FAB 2. Evans, David, Dotson Show Loyalty
College football has the transfer portal where players that don’t like their situation can transfer to another team these days.
But did you know that the NFL has its own transfer portal, too?
It’s called Twitter and Instagram where players can go online and unfollow their own team and spout off about their unhappiness.
In some ways, I think Oklahoma State head coach Mike Gundy was right when he was railing about millennials last year. We seem to be living in a front-runner society with an entitled generation that received participation trophies and seems like it wants to bail at the first sign of adversity when the going gets tough rather than to stay and fight.
There was a report on ProFootballTalk.com that multiple Dolphins players wanted out of Miami after a 59-10 loss to Baltimore on opening day. Defensive back Minkah Fitzpatrick, who was the team’s first-round draft pick just last year, was traded to Pittsburgh this past week as a result. There could be more Dolphins leaving Miami soon.
Jaguars cornerback Jalen Ramsey looks like he’s going the insubordinate player route to get his way out of Jacksonville. He might have played his last game in Duval County on Thursday night.
The “insubordinate play” was a move that wide receiver Antonio Brown gave a master class on this summer in Oakland after being acquired in a trade for Pittsburgh between his frostbitten feet, his unreasonable helmet squabble to bailing on training camp practices and drawing fines of $215,000. The Raiders traded a third- and fifth-round picks for Brown during the offseason, then gave him a significant raise when he joined the team.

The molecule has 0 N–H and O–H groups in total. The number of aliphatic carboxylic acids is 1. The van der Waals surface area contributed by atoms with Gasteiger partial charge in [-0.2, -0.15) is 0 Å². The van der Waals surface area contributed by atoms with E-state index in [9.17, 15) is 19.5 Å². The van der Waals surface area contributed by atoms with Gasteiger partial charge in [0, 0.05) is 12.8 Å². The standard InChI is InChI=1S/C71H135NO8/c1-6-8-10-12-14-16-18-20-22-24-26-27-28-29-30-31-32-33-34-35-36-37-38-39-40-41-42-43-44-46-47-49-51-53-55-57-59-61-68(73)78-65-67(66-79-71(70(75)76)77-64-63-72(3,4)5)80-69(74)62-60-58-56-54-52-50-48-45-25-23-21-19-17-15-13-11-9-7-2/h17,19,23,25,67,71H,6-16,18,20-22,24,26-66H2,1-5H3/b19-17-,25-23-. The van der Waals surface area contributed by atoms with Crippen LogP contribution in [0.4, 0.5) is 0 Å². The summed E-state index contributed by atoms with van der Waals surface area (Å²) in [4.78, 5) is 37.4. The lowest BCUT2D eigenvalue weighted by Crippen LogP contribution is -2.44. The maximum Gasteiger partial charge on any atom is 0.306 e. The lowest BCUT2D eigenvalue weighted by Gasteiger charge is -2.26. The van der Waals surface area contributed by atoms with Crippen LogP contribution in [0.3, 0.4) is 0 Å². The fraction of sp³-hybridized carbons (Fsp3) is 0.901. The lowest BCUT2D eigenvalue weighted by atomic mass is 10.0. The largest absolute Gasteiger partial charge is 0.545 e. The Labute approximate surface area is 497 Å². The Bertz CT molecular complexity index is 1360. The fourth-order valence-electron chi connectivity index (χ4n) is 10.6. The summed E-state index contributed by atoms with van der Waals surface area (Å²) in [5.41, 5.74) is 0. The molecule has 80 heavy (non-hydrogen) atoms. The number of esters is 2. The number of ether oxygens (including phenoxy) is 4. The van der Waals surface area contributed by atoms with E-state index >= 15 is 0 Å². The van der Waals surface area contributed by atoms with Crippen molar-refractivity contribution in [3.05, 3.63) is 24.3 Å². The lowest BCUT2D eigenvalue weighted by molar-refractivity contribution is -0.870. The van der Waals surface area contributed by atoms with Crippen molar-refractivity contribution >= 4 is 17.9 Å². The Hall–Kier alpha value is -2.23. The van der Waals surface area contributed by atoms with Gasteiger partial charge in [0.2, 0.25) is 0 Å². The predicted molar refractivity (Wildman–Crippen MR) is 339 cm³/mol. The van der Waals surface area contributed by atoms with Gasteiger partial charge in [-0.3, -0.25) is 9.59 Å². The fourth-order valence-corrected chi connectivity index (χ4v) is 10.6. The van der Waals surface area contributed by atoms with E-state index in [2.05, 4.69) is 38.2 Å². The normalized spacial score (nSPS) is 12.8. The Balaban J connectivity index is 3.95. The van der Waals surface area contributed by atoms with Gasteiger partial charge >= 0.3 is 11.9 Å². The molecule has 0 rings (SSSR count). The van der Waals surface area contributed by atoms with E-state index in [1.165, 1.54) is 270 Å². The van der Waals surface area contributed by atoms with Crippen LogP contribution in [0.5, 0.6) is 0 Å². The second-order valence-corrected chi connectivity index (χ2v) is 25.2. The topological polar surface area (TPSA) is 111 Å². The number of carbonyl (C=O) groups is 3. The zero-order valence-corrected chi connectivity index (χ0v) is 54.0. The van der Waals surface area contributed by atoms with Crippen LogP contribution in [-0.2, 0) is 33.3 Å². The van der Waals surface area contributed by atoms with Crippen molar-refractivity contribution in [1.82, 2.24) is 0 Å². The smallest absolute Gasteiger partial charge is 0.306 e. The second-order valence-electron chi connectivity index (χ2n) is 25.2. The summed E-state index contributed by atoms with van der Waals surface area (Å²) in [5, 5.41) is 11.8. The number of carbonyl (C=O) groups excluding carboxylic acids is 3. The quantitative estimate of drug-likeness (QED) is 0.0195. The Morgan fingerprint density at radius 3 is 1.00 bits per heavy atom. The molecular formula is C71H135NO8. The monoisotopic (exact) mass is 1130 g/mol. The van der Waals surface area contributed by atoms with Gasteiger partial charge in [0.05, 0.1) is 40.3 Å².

According to OverTheCap.com, Brown had three years left on his deal worth $38.925 million at the time of the trade. As a condition of the trade, Brown had his salary increased to $50.125 million with $30.125 million guaranteed.
But once he got to Oakland and saw that there wasn’t much talent and that the Raiders likely wouldn’t contend for the playoffs he leveled up on the insubordinate routine to finagle his release. Just hours after the Raiders cut him, New England swooped in and signed him to a one-year deal worth $9 million with a $20 million team option in 2020. The Raiders traded away third- and fifth-round picks for nothing, and are left without a star receiver.
Former Bucs wide receiver DeSean Jackson was vocal about his displeasure last year, stating that he didn’t want to be in Tampa. The Bucs wisely traded him in the offseason.
There are some NFL players that become malcontents unless everything is perfect, which means they have gotten paid top dollar, their team is winning, and if they are on offense they are getting the ball enough. If one or more of those things aren’t happening they want out.
Yet Lavonte David isn’t like that.
Neither is Demar Dotson, who is in his 11th year in Tampa Bay.
The same could be said for Mike Evans.